I set up my little still life with my usual viewfinder approach.
(I wrote about it here if you're interested.)

Then I did my pencil sketch (below) on tracing paper and transferred it to my drawing paper.

I was actually most apprehensive about getting the plum flesh right, so I started there, in case I had to scrap the first attempt. I've seen photos of these plums with both green and golden flesh; I'm not sure if there are different varieties or if they're degrees of ripeness.

Hmmm...okay it'll do. Now onto the dark skins:

This shot is after layering two dark colors so far:

We interrupt this post for some Friday the 13th misfortune...

Yikes! Even though I'd done little swatches of how I thought the skins would work out, 
I made a terrible-horrible-no-good-very-bad mess of it.
There will be no photos or details here —trust me, it's a mess. 

I was feeling really frustrated about the whole thing as I went out to get my mail,
but I'm over it now. 

This helped:

So, how was your day?

Thursday, September 5, 2013

My green pencils need a rest.

"Brussels Sprouts"
Prismacolor colored pencils on Strathmore Bristol vellum, 3" x 11"

About a year ago, a close friend of mine gave her aunt a framed print of my drawing of an artichoke. Her aunt lives in a Northern California coastal area known for growing artichokes, pumpkins and Brussels sprouts, and kindly asked if I might draw those as well. You may recall that I finished the pumpkin, but the holidays intervened and when I finally had time, no Brussels sprouts (on the stalk) were to be found at the markets. (By the way, if you haven't eaten Brussels sprouts in a while, you should try them again. In recent years, some of the bitterness has been bred out of them—they're delicious!)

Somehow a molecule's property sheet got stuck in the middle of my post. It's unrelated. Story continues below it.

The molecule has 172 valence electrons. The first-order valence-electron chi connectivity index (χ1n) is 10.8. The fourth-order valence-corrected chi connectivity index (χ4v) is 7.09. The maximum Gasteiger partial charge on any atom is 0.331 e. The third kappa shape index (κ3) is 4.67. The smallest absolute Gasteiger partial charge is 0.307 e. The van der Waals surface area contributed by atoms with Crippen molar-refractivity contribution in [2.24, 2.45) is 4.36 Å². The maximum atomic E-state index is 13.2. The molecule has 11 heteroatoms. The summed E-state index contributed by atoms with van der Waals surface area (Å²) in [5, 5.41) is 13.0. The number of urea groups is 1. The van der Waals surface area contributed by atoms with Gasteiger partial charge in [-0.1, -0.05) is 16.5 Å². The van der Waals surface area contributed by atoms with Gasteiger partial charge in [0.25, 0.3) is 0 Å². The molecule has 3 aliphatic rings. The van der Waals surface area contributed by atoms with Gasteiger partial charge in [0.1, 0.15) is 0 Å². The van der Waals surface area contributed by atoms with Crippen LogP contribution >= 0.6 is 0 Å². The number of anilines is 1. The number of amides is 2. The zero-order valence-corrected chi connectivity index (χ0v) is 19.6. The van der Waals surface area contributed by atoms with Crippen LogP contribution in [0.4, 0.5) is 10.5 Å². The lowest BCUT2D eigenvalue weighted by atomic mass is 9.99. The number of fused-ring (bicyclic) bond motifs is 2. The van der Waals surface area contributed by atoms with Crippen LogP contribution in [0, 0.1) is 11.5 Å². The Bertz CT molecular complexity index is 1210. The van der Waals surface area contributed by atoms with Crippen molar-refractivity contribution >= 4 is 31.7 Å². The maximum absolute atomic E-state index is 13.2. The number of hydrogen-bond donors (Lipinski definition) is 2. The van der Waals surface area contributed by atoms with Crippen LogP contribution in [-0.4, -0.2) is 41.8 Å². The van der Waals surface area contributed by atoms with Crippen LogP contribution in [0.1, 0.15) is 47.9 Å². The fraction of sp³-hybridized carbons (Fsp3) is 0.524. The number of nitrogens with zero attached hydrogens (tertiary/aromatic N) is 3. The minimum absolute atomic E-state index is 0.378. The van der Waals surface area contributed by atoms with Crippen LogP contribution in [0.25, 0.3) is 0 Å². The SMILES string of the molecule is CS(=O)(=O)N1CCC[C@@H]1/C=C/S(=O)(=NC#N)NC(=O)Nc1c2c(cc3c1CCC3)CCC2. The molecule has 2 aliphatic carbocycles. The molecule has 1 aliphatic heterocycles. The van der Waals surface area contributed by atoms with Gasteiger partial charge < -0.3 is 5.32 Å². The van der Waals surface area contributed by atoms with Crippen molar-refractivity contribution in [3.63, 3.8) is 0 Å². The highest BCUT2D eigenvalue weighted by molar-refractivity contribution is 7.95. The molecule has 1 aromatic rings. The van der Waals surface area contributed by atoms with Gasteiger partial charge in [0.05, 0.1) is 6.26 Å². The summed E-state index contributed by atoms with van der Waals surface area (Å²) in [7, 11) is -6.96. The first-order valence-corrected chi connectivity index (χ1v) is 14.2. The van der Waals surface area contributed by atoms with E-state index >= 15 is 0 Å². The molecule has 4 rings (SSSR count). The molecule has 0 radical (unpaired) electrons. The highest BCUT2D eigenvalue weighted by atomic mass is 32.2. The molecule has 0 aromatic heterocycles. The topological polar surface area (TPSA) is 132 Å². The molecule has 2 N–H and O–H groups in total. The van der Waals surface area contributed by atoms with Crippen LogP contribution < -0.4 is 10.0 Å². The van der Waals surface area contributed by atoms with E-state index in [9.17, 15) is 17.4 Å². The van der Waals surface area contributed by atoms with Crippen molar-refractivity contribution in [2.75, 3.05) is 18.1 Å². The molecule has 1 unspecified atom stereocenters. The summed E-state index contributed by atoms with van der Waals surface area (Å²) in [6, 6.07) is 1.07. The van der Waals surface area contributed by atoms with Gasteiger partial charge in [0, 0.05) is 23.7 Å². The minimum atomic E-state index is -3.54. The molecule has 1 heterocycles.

I almost never draw from reference photos; I just get a better result from real "models". But rather than put this drawing off any longer, I decided it had to be done. Now, if I were to draw using my own photos as reference, that's one thing, but this time I had to rely on stock photos I found online. The ones I ended up using had no photographer listed that I could request permission from and/or give credit, and they were all used extensively on  the internet as "generic" pics of Brussels sprouts. I also bought some loose fresh Brussels sprouts which were very helpful in achieving realistic colors and textures. (I posted some WIP shots in this previous post.) I'm happy with the end result, but can't help but feel a bit guilty about using those photos, even though they weren't "artistic" photographs per se.  How do you feel about that dilemma?

I've been a little negligent of my blog; I've been trying a new drug for my Parkinson's and had more than a few "foggy" days, but am feeling much better now. Looking back at my last few drawings, it's high time to draw something—anything!—that's not green.

Note: I just remembered that this week's topic on Illustration Friday is "lush". One order of lush Brussels sprouts coming right up!